"Not only knowing why people are reacting the way they do scientifically but why they are reacting the way they do based on their culture," said Mack. "I think that's just as important."

The History and Development of Language

Gwendolyn Etter-Lewis

Although the linguistics minor is also housed in the English department, its interdisciplinary nature allows students to choose a more specific route. This minor is very popular among English and foreign language majors.

"You're learning problem-solving and critical thinking skills in a very theoretical way that helps in whatever foreign language it is you're studying," said professor Gwendolyn Etter-Lewis, who directs the program.

However, she added that the linguistics minor is for anyone interested in the history and development of language. It can be very helpful in careers not only within the humanities but also in other areas, such as technology, where linguistics has become a big part.

"Linguistics couples nicely with computer science," she said. "Artificial intelligence, speech recognition, all of those things are jobs that require some linguistic ability."

Linguistics is known for its diversity of courses, which include history, psychology, anthropology, strategic communication, and even mathematics. Students with a background in linguistics can enter a variety of fields after graduation, including the computer industry, education, translator/interpreter, testing agencies, teaching English as a second language (TESOL), editing/publishing, medical or legal consulting, the U.S. Foreign Service, and many others.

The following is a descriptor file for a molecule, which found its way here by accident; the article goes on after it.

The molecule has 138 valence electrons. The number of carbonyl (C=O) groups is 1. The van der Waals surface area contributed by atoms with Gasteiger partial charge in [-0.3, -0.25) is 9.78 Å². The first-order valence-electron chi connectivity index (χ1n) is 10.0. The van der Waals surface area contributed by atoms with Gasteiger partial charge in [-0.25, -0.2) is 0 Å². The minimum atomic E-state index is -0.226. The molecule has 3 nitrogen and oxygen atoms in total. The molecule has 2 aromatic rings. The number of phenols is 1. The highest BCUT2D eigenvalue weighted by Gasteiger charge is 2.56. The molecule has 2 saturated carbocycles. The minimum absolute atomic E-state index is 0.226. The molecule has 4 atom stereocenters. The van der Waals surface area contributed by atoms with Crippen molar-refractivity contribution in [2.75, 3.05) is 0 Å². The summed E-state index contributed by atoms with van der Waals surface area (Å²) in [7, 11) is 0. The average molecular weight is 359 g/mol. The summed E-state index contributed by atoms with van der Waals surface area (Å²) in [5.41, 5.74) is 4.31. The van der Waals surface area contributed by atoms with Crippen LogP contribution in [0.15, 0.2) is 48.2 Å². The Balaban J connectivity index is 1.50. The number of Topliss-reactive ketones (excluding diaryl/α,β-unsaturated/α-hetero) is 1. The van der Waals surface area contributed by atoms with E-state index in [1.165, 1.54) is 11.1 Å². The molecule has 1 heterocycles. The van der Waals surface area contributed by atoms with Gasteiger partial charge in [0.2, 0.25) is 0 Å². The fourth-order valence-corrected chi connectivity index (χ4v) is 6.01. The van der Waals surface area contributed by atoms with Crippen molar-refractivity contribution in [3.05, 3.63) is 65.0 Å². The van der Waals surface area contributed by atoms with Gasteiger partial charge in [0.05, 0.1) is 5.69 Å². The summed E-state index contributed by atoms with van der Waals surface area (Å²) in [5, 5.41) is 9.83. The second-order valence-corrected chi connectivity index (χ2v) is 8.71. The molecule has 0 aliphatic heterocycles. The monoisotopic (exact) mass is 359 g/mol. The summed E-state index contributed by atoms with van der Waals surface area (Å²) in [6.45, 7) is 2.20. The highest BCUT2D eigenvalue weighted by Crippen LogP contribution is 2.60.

"It's a very flexible interdisciplinary field, and it's not only helpful regarding language but also regarding the people who speak the language," said Etter-Lewis. "It really prepares you to get out into the world, which is becoming more diverse every day."

"The skills it takes to decode the phonology or sound system or even the meaning system of a language are specific to linguistics, but they can be generalized very well across different fields," she added.

Senior Collen Young is a professional writing major with a minor in linguistics. He explained that linguistics has given him a different perspective on language that is aligned well with his other fields.

"We don't necessarily get the same breadth of language analysis that we do in the linguistics program," said Young. "Linguistics looks at the development, history, and usage of language, especially in the Common Era."

"A common misconception is that in order to become a linguist, you must speak multiple languages," said Etter-Lewis. "Actually, the field of linguistics focuses on specific aspects of language."

For that reason, Young's linguistics minor is mainly based in the English department. However, there are French and Spanish routes to the minor as well.

"There have been many studies, including one in 2018 from the American Academy of Arts and Science [Shocker: Humanities Grads Gainfully Employed and Happy], that show that people who graduate with degrees in the humanities have good job opportunities and find themselves happy in their professions," noted Detloff. "This is why pursuing one of our interdisciplinary minors might be a good option for students who may not yet have considered what the humanities have to offer."